Opinion: US lawmakers float new US privacy legislation – and it’s long overdue

Why the American Privacy Rights Act sets an important standard.

On Tuesday, the US House Committee on Energy and Commerce Chair Cathy McMorris Rodgers (R-WA) and Senate Committee on Commerce, Science and Transportation Chair Maria Cantwell (D-WA) unveiled the bipartisan American Privacy Rights Act.

The comprehensive draft legislation sets clear, national data privacy rights and protections, eliminates the existing patchwork of state comprehensive data privacy laws, and aims to give Americans the ability to enforce their privacy rights when these are violated.

The specifics

The American Privacy Rights Act, or APRA, would limit the data that companies can collect, retain and use to only what they need to provide their products and services.

That would represent a major change from the current consent-based system that forces users to scroll through long privacy agreements and barrages them with pop-ups asking for their permission to be tracked online.

APRA would also let Americans opt out of targeted advertising and view, correct, export or delete their data and stop its sale or transfer. It would create a national registry of the data brokers that buy and sell personal information, and would require those companies to let people opt out of having their data collected and sold.

APRA would also let Americans opt out of targeted advertising and view, correct, export or delete their data and stop its sale or transfer.

By allowing consumers to opt out of data collection or even edit or delete their data, companies would be compelled to be more transparent about their data collection practices so consumers could decide what to do with their data.

One provision of the proposal would allow consumers to opt out of targeted ads — for example, advertisements sent to them based on their personal data.

“It reins in Big Tech by prohibiting them from tracking, predicting, and manipulating people’s behaviors for profit without their knowledge and consent. Americans overwhelmingly want these rights, and they are looking to us, their elected representatives, to act,” said McMorris Rodgers in a statement on Sunday.

Replacing state laws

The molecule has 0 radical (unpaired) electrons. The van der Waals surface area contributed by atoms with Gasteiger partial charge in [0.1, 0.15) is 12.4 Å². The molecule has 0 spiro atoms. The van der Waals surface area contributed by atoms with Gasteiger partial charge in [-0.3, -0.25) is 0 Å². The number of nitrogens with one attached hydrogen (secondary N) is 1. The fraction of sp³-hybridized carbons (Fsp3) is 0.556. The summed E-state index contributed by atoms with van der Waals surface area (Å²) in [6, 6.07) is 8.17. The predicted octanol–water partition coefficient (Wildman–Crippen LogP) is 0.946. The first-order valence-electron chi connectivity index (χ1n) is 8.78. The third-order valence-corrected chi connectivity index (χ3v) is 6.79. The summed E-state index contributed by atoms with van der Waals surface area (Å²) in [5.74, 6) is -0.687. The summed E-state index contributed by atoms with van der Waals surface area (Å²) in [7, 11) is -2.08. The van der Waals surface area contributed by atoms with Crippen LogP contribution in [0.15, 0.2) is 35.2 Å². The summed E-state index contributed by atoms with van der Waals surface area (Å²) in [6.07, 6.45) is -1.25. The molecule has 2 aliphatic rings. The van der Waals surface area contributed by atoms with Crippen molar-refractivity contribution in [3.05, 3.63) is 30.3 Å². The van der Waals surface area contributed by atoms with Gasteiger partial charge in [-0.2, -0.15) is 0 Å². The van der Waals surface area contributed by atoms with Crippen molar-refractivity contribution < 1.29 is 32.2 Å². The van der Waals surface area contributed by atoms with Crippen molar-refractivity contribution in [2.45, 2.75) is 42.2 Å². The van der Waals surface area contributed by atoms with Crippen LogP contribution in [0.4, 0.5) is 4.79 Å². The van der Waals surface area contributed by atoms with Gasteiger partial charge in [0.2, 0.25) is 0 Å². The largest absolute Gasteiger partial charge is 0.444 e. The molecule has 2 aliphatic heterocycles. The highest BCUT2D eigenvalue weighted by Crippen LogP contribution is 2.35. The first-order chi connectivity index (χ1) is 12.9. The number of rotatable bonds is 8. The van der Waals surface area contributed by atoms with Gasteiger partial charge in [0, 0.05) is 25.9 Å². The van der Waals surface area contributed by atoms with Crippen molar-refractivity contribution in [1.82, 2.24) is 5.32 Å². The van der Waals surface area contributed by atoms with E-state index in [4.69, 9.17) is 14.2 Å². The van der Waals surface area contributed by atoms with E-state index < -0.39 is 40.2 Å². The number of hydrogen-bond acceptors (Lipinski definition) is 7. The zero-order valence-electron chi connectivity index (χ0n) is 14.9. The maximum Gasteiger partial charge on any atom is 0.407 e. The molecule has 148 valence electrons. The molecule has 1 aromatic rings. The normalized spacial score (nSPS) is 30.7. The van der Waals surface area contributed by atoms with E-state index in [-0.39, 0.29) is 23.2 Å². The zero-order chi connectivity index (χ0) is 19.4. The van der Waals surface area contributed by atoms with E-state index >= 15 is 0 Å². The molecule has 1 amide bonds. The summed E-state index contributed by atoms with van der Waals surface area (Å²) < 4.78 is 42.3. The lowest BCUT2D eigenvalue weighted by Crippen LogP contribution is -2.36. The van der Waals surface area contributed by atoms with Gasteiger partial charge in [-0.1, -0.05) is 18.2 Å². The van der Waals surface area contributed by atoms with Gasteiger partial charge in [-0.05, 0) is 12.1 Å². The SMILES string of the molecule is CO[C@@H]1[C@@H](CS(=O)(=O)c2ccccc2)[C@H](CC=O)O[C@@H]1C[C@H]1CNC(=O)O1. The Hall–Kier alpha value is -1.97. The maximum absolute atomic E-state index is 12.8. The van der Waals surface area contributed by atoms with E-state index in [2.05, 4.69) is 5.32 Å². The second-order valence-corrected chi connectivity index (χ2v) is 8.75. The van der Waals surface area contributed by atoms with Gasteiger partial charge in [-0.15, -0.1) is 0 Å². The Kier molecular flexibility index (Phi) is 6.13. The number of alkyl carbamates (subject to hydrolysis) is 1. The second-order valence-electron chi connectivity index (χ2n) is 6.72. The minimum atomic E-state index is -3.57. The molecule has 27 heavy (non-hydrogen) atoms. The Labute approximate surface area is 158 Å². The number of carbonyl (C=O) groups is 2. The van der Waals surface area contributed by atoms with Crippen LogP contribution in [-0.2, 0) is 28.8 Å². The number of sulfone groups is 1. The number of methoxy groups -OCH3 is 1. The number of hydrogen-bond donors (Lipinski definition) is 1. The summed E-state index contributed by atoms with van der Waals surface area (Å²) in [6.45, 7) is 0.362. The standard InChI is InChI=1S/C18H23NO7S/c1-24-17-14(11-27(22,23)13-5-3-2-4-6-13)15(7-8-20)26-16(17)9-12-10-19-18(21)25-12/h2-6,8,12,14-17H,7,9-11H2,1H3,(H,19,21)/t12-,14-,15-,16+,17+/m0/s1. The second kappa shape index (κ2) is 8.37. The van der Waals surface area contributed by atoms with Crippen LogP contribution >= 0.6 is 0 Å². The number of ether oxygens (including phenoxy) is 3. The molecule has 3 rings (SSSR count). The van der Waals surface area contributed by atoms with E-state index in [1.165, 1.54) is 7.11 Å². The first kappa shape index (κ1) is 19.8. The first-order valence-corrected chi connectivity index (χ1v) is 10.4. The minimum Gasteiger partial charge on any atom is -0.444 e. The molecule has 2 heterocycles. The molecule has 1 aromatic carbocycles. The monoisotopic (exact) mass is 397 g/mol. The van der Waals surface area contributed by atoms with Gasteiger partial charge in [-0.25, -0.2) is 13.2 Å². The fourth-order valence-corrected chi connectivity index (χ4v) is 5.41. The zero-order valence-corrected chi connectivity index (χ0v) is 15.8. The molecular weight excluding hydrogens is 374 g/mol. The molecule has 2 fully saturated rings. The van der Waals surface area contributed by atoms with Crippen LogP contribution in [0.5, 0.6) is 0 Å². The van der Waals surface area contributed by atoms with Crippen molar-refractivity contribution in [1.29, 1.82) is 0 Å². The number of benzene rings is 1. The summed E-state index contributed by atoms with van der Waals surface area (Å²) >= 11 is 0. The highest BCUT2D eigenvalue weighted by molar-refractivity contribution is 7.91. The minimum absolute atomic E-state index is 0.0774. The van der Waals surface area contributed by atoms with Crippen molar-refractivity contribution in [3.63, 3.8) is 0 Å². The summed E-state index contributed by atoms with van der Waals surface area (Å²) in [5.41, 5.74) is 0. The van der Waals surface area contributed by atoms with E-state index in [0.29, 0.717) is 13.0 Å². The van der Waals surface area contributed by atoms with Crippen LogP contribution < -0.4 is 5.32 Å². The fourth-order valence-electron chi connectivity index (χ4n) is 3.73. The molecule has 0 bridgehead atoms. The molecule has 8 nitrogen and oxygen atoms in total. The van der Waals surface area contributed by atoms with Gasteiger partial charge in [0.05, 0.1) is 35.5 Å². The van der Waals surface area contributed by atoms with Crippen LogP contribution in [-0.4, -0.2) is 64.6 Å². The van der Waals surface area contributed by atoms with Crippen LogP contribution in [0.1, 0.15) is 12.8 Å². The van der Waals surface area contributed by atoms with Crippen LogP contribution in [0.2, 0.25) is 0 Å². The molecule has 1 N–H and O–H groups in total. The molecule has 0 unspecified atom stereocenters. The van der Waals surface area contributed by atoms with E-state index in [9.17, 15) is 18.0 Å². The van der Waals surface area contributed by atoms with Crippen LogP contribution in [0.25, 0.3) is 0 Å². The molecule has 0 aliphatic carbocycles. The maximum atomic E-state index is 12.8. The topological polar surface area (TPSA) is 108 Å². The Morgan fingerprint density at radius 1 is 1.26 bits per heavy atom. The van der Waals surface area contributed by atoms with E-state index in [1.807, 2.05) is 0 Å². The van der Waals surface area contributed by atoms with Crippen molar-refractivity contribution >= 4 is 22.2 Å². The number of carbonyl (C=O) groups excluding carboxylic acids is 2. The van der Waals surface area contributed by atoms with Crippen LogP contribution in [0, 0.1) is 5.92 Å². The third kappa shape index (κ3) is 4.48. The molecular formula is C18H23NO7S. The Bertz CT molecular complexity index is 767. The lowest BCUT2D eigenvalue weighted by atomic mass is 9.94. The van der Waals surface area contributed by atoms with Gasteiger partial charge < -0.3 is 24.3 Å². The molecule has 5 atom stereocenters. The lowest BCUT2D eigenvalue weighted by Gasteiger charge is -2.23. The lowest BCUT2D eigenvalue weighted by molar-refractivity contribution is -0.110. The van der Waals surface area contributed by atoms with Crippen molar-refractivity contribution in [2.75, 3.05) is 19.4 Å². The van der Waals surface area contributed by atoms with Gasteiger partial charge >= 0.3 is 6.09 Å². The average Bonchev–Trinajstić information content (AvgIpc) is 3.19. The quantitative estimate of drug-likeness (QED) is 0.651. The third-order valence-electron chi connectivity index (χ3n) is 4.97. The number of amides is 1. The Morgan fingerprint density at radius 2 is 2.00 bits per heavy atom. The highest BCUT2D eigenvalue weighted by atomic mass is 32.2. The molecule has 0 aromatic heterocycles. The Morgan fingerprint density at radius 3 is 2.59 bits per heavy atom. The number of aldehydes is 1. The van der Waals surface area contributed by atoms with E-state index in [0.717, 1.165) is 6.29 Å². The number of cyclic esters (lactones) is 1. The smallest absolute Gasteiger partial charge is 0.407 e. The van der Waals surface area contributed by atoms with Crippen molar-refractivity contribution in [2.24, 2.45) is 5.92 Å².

A new bureau focused on data privacy would be created within the FTC, which would have the authority to enact new rules as technology changes. Enforcement of the law would fall to the FTC as well as state attorneys general.

One of APRA’s goals is to standardize how data is regulated across the country, replacing the laws that state legislatures have enacted during years of inaction in Congress.

Cantwell said the bill incorporates parts of state laws, including California’s and Illinois laws protecting genetic and biometric data, to set a national standard that builds on the progress made by those states.

“I think we have threaded a very important needle here,” she said. “We are preserving those standards that California and Illinois and Washington have.”

Preempting existing state laws could provoke opposition, especially from California, which enacted a pioneering data privacy law in 2018.

Despite the lawmakers’ claims that the new, nationwide privacy standard will be “stronger than any state,” actually preempting those existing state laws could provoke opposition, especially from California, which enacted a pioneering data privacy law in 2018.

Indeed, in 2022, House Speaker Nancy Pelosi refused to bring this draft bill to the floor for a vote, saying the federal version does not guarantee the same essential consumer protections as California’s existing privacy laws, but maybe also because it was opposed by Governor Gavin Newsom, a fellow California Democrat.

The proposal has not been formally introduced and remains in draft form, but the bipartisan and bicameral support for it suggests it could get serious consideration.

Basic privacy rights

Congress has long debated the ways to protect the personal data of Americans that a wide range of businesses and services collect, store and control, but partisan disputes over the details have doomed these previous proposals. Back in May 2000, the Federal Trade Commission (FTC) called on Congress to pass a federal law protecting the basic privacy rights of all Americans.

That was just a few years after the internet became an everyday medium, four years before Facebook was created, and seven years before the iPhone would be introduced.

Consider what we have seen since spring 2000.

Data brokers sell the personal data of US military personnel for as little as 12 cents per record, automakers share data on drivers that are collected by their cars, and homeowner’s insurance firms take pictures of our homes’ roofs and lawns using drones. A fertility tracking app shared users’ health information with other companies, including China-based marketing firms, according to a 2023 settlement with the FTC.

Our apps make algorithmic predictions about us that can be helpful, but also have the potential for creating bias and limiting certain types of information from reaching us.

Companies get away with relying on the small print in agreements and manuals, putting the burden on consumers to read the long-winded privacy policies of hundreds of companies that collect their data, and then make privacy choices for each one of them.

Protections and carveouts can and should be afforded to small businesses – APRA does so by exempting the small entities that are not selling their customers’ personal information – but all others should be subject to consumers’ ability to control how their data is used, transferred and sold.

Although Europe and California have stepped into the vacuum to pass robust privacy laws to protect their citizens, these laws are far from enough. An issue as important and borderless as privacy deserves leadership and legal enforcement in the United States at a national level.